You Are An Answer To Prayer


Howard Hendricks tells a story he heard as a boy, a story told by Dr. L. L. Legters, a great Bible teacher of another generation. The tale centers upon Dr. Legters providentially bumping into a missionary on furlough who invites him to an emergency prayer meeting concerning a financial need. The need was fifty dollars. Upon agreeing to go, the men join others in prayer for this urgent need. Those praying were seated in a circle, and everyone in the circle was expected to pray. Not satisfied by the force of their praying the first time around, the group goes around a second time and a third time. It was then that Dr. Legters sensed the Spirit of God nudging him with these words: “Legters, what about those fifty dollars in your pocket?” Never one to delay the inevitable, the pastor interrupted a woman right in the middle of her prayer to inform the group that God had just answered their prayers, and he presented the fifty dollars.

In recounting the story, Howard Hendricks goes on to tell us that he can still vividly remember Dr. Legters pointing a long, bony finger at the congregation and saying, “Ladies and gentlemen, it is a dangerous thing to pray!

It is a dangerous thing to pray. Prayer requires involvement. We should never pray unless we are willing to get involved. Prayer is not about getting our will done in heaven but about getting God’s will done on earth, and God uses us to accomplish His will (Matt. 6:9–10; Acts 13:36; Col. 1:9–11; 1 John 2:15–17). We pray as servants, and as servants, we are ready and willing for God to use us in the answering of prayer. That is why when we talk to God about a matter, we better be ready for God to talk back about our role in that matter. There needs to be a “speak, Lord” in our speaking to the Lord (1 Sam. 3:10).

In the great passage on God’s ability to answer prayer above and beyond what we can ask or imagine, Paul acknowledges that that very power, that astounding and abounding ability, is mightily at work in Christians (Eph. 3:20). It is not a stretch to marry those two ideas and conclude that God often answers our prayers powerfully by working powerfully through His people. God’s ability to powerfully answer prayer often finds an outlet in our availability to be powerfully used by God, the God who works mightily in us.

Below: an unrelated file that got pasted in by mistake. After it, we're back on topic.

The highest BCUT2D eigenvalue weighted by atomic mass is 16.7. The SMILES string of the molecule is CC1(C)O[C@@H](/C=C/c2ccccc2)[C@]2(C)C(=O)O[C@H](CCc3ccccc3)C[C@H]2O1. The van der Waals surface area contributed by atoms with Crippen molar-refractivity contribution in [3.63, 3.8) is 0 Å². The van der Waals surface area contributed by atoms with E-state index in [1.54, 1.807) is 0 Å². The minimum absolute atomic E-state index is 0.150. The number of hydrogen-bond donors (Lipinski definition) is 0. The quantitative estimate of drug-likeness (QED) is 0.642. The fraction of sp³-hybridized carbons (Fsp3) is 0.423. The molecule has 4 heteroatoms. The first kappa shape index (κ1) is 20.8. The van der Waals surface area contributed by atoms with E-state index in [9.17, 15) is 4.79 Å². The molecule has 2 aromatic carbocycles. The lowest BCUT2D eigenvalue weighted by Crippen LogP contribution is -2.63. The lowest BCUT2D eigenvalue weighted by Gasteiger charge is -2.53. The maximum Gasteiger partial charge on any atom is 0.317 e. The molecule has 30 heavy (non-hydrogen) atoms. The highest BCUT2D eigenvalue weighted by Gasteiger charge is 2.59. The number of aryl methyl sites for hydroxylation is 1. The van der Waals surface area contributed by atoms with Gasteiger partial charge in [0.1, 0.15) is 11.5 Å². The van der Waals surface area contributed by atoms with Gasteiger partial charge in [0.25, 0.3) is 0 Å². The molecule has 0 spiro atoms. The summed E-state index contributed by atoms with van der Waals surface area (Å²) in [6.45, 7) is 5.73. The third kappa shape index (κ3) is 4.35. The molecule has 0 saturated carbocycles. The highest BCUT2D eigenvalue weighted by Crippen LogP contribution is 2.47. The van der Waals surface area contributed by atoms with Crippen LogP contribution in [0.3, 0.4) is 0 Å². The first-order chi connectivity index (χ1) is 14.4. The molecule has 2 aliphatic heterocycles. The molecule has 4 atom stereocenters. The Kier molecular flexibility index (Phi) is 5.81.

Think about the many times in the Bible people became an answer to their own prayers. Think about Moses and how God used him to answer the cries of His people (including Moses) in their suffering (Ex. 3:1–10). Think about Nehemiah, who prayed about the needs of the people and city of Jerusalem and then offered himself as God’s servant to be used as a remedy (Neh. 1:1–11). Think about the disciples and how Jesus taught them to pray that God would send laborers into the harvest field of souls, and they answered that very prayer through their great commission endeavors (Matt. 9:37–38; 10:1–15; 28:18–20). Prayer ought not to be offered unless it is accompanied by the offering of ourselves as a means of answering it.

The greatest blessing in life is not to get an answer to prayer; it is to be an answer to prayer.